Everyone who is able to establish recovery from a drinking problems needs to remain diligent in the months and years following treatment. Remember, there is no cure for alcohol addiction. The disease lives inside the recovering alcoholic forever, looking for an opportunity to come back alive at anytime. By remaining diligent and doing the things necessary to protect one’s recovery, the alcoholism will hopefully lie dormant forever.
If you are looking for resources to help you stay on the straight and narrow path of recovery, it might interest you to know there are outside programs available to help you do just that. There are counseling programs, faith-based programs and holistic programs that keep you focused on the task at hand, never drinking again and staying sober.
The title of this writing seeks to find out if all alcohol recovery programs are run similar to the way 12-Step programs are run. The fast answer is that while there are some similarities, Alcoholics Anonymous (AA) is a unique program that has helped tens of millions of alcoholics to stop drinking and maintain sobriety. The only other programs like AA would be other 12-Steps programs.
About Alcoholics Anonymous
More than 80 years ago, a gentleman named Bill Wilson, an alcoholic himself, sat with another alcoholic and discussed how they could help each other get sober and stay sober. That chance meeting would go down in addiction treatment history as the very first meeting of AA.
As the program grew and helped so many people remain sober, other 12-Step programs were developed to help people with other addictions like drugs, gambling and sex. No matter how different addictions might be by comparison, the associated 12-Step program remains the same. The covenant of any 12-Step program is the “12 Steps of Recovery.” The beauty of a 12-Step program is recovering addiction sufferers get the opportunity to help one another, building their own sobriety in the process.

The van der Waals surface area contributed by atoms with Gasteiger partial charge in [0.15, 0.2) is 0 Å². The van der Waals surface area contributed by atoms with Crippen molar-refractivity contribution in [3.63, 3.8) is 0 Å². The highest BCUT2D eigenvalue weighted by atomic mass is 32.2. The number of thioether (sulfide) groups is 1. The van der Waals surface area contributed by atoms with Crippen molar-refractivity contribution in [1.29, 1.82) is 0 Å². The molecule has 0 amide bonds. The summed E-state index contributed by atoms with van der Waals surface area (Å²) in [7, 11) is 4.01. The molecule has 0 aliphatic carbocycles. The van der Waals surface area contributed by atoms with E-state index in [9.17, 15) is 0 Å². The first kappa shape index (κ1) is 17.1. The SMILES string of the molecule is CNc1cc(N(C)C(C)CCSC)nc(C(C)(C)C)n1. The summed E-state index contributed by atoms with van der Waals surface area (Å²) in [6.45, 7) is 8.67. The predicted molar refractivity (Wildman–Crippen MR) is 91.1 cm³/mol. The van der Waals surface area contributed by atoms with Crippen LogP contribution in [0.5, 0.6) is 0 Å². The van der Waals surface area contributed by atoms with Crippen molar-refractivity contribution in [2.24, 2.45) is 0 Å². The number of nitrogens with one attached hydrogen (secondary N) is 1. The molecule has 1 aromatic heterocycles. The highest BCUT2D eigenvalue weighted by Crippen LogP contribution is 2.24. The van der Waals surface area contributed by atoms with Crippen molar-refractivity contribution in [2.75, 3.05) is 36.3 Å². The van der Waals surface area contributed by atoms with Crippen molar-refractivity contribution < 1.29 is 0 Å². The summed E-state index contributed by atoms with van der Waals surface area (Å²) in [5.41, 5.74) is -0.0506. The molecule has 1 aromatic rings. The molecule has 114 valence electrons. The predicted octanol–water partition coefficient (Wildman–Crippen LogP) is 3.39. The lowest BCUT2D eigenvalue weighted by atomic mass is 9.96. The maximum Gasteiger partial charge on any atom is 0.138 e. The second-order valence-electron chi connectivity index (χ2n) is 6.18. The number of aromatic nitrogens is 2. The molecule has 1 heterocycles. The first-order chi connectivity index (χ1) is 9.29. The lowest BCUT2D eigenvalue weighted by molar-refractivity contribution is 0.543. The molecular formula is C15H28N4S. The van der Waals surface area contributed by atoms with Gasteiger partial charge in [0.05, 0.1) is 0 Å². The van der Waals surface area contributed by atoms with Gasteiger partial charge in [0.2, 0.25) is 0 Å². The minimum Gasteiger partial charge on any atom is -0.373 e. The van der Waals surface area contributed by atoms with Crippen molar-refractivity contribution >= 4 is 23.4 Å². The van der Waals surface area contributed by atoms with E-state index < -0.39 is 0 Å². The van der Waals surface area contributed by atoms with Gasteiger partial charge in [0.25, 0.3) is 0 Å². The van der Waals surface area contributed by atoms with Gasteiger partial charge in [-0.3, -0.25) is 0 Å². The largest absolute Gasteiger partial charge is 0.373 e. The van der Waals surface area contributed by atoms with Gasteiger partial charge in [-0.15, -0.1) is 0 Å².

Membership in AA is free. The only requirements for membership are a desire to stop drinking and eventually working the 12-Steps with a sponsor. The 12 Steps are like a stairwell to sobriety heaven.
Before proceeding to discuss the three main emphasis of the 12 Steps, it should be stated these are faith-based programs. However, it’s not about faith in a religion or a God, it’s faith in a “higher power” of each individual’s own understanding. The aforementioned main emphasis of the 12 Steps is as follows:
- Admitting to powerlessness over the addiction
- Taking responsibility for actions
- Helping Others
We will now discuss these there things in more depth.
Admitting to Powerlessness
The first thing any alcoholic needs to do is admit they have a drinking problem. Absent doing this, it will be difficult for them to get motivated to get help. The truth is they have to do more than admit they have a problem. They have to be willing to admit they have disease, a disease they are powerless over without help and understanding of others, especially the higher power of their own understanding.
Given the destructive nature of addiction, there’s always collateral damage from the addiction sufferer’s life. There are people that got harmed and things that got broken. The recovering individual must be willing to take responsibility for their actions from the past and into the future. The must face up to the damaged they may have caused. Ultimately, they need to attempt to make amends to others so long as doing so wouldn’t create additional problems.
Once the slates are clean and the 12-Step member feels empowered by their higher power, it’s time to turn the attention towards helping others. As indicated earlier, there nothing more powerful than one addiction sufferer helping another. That’s exactly why 12-Step programs exist. They give people someplace they can go to get and give help when necessary. The truth is no one is going to understand what it feels like to be powerless over an addiction unless they have walked a mile in those shoes. By staying connected to their higher power and giving back to a 12 Step program, sobriety seems to get easier.
If you are new to recovery, we highly recommend you check out an AA meeting in your area. If you are still dealing with your addiction, we can help you find recovery. All we need to start you down that path is one phone call to 833-762-3739.